Growing up, my mother would use the expression "play Mickey the Dunce", meaning roughly "play the fool" or "play dumb", generally in order to gain some advantage by appearing clueless or uninformed.

I was just reminded of the phrase and was curious where it came from. A quick search reveals a few discussions of the term (e.g. here and here) but not a lot of concrete answers. I'm hoping someone can shed some more light on this curious expression.

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    Apparently, the text label Mickey the dunce was actually copyrighted sometime before 1909. Lord knows what for. In the UK, Mick, Mickey (along with Pat) was used as a stereotypical name for an Irishman, who were stereotypically portrayed as "not too bright" (perhaps partly because low-skilled Irish labourers routinely came to mainland UK looking for work). Oct 14, 2020 at 11:46

1 Answer 1


The earliest appearance in print of 'Mickey the Dunce' that I could find came in the form of an appellation, "Micky Dunce", applied by "Silver Heels" to the central character, Michael Cardigan, of Robert William Chambers' historical romance, the 1901 Cardigan. In the first chapter of the work, Michael Cardigan is frequently referred to as a dunce, both by himself and others.

Chambers' Cardigan was widely serialized in magazines and newspapers in the first decades of the 20th century. As his Wikipedia page mentions, by "some estimates, Chambers had one of the most successful literary careers of his period". He continues to enjoy some cachet as one of the originators of the wierd fiction genre.

The character called "Micky Dunce", Michael Cardigan, was presented as Irish. Aside from being the "pet-form of the male forename Michael" (OED), the term 'micky', also 'mickey', at the time Chambers wrote Cardigan, was widespread US slang, usually derogatory, with the meanings "Roman Catholic" and "Irishman" (OED, 'mickey', n.1). At around the same time (OED only has textual evidence from 1909 onward), 'mickey' was also in "chiefly Irish English" (OED) slang use with the meaning "penis".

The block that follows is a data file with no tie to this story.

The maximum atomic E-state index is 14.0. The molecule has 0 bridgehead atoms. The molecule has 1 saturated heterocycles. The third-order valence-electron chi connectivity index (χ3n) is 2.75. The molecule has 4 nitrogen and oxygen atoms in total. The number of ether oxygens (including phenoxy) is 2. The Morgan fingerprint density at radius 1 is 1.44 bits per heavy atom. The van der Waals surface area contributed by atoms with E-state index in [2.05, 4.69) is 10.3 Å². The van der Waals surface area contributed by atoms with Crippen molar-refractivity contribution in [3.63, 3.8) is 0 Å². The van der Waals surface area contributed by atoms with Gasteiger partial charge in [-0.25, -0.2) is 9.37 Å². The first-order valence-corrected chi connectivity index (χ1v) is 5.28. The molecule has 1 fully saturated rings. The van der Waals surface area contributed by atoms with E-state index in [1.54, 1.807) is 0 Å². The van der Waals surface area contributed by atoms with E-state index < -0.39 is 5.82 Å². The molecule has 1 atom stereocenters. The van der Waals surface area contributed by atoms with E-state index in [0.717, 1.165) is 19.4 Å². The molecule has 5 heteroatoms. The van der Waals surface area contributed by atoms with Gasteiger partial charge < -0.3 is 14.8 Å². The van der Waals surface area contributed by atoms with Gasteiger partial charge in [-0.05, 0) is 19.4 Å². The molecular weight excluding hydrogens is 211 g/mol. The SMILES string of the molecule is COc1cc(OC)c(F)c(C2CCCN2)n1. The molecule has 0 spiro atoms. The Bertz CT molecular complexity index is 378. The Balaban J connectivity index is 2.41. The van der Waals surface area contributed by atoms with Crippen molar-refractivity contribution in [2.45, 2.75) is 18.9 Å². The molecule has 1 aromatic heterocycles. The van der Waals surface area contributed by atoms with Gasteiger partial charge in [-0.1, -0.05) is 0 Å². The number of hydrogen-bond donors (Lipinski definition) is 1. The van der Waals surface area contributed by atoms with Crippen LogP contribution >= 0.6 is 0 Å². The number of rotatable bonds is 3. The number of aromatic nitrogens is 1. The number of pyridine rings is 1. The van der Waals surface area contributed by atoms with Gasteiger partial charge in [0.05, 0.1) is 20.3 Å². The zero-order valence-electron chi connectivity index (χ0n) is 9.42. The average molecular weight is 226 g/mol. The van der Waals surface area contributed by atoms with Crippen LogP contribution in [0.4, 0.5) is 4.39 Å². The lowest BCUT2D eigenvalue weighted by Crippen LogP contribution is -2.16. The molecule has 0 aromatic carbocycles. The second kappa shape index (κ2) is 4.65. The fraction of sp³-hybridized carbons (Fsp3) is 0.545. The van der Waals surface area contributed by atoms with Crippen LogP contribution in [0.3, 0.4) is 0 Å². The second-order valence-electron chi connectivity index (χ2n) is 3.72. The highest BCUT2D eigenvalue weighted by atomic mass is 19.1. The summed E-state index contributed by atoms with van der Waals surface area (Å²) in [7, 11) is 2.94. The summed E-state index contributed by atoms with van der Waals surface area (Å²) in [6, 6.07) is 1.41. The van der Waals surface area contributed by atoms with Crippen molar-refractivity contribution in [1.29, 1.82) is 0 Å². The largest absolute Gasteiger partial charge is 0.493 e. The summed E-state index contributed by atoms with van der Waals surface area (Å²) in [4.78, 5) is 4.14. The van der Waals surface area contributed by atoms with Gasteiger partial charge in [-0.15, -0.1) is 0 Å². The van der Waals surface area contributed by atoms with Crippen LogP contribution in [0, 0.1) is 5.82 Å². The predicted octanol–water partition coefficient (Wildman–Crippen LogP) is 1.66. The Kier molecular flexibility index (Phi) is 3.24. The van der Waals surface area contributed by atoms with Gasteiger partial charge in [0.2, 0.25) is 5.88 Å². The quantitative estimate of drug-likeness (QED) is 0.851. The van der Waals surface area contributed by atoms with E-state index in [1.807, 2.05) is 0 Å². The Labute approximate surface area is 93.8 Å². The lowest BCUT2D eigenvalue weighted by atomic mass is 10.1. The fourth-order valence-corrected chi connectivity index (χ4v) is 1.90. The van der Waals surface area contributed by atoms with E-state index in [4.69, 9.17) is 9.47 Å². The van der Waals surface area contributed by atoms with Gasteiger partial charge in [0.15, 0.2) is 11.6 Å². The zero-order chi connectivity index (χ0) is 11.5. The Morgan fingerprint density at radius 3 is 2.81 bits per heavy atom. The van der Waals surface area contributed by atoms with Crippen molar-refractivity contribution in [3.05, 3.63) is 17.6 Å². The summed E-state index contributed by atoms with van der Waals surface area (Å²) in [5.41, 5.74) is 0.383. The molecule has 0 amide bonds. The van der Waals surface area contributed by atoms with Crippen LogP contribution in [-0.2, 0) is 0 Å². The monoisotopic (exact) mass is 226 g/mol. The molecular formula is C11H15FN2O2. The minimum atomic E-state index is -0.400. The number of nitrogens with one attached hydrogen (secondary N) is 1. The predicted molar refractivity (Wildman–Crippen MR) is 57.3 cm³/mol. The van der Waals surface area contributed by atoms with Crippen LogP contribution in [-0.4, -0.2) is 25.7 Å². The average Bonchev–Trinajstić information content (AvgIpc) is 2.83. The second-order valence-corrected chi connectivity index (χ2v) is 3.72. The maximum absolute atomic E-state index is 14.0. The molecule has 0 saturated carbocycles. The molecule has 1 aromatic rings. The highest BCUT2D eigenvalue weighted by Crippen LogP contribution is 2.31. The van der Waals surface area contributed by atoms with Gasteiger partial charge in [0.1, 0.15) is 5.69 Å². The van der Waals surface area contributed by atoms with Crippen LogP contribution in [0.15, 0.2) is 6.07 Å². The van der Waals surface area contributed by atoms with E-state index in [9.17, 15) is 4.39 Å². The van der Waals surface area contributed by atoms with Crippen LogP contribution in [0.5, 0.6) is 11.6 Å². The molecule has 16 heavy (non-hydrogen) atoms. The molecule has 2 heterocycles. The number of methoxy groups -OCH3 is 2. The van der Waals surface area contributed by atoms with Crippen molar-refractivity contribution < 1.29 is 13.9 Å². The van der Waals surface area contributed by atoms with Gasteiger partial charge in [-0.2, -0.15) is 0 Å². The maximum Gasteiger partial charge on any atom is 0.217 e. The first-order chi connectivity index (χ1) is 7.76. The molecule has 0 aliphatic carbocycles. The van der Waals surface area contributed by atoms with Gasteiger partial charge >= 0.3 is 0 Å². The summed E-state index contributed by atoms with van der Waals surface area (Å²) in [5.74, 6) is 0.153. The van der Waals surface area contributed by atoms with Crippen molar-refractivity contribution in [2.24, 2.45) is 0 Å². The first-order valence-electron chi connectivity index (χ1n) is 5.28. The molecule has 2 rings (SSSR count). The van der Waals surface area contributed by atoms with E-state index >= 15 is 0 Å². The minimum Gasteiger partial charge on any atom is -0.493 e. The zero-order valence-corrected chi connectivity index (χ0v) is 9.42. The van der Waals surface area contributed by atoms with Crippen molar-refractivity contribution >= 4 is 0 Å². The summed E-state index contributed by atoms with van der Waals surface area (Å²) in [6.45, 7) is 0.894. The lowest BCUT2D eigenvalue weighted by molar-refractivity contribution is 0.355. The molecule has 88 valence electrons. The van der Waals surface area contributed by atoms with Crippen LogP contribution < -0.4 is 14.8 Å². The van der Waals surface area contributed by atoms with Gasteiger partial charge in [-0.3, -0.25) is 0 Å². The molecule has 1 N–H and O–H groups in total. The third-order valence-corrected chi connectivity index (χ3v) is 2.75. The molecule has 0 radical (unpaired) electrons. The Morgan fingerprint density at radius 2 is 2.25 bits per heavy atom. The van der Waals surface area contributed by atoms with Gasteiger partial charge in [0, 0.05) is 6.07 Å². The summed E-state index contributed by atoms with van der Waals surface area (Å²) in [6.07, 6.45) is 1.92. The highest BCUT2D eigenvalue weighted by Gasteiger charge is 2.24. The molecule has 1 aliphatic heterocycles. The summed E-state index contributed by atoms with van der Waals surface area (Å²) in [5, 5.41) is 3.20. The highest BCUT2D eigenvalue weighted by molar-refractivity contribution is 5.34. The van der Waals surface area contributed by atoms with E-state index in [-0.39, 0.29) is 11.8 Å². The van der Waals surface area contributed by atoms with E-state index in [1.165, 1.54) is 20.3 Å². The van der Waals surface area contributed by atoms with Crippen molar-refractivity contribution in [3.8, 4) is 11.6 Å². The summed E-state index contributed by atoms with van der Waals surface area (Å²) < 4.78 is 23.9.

After the 1901 publication of Chambers' Cardigan, but while it was still being serialized, the exact phrase "Mickey the Dunce" appears in print in the (paywalled) Boston Globe (Boston, Massachusetts) of 22 Nov 1919, p. 5, where it stands in for "the fool", and is collocated with 'played':

… said Mr Dawson. "I played 'Mickey the dunce,' in not insisting…"

Two months later, in the (paywalled) Boston Globe of 27 Jan 1920, p. 1, a follow-up report states that the same Mr Dawson "had played the role of Mickey, the Dunce, all through these oil deals." Similar uses with reference to various people continue in news reporting thereafter.

It would be reasonable to suppose on the basis of the evidence given, and absent earlier evidence, that the term 'Mickey the Dunce' originated with Chambers' use of "Micky Dunce" in Cardigan, as applied by Boston's Mr Dawson to himself, and spread from there.

  • Excellent sleuthing! Thanks for sharing the Boston Globe references in particular.
    – dimo414
    Oct 15, 2020 at 5:35

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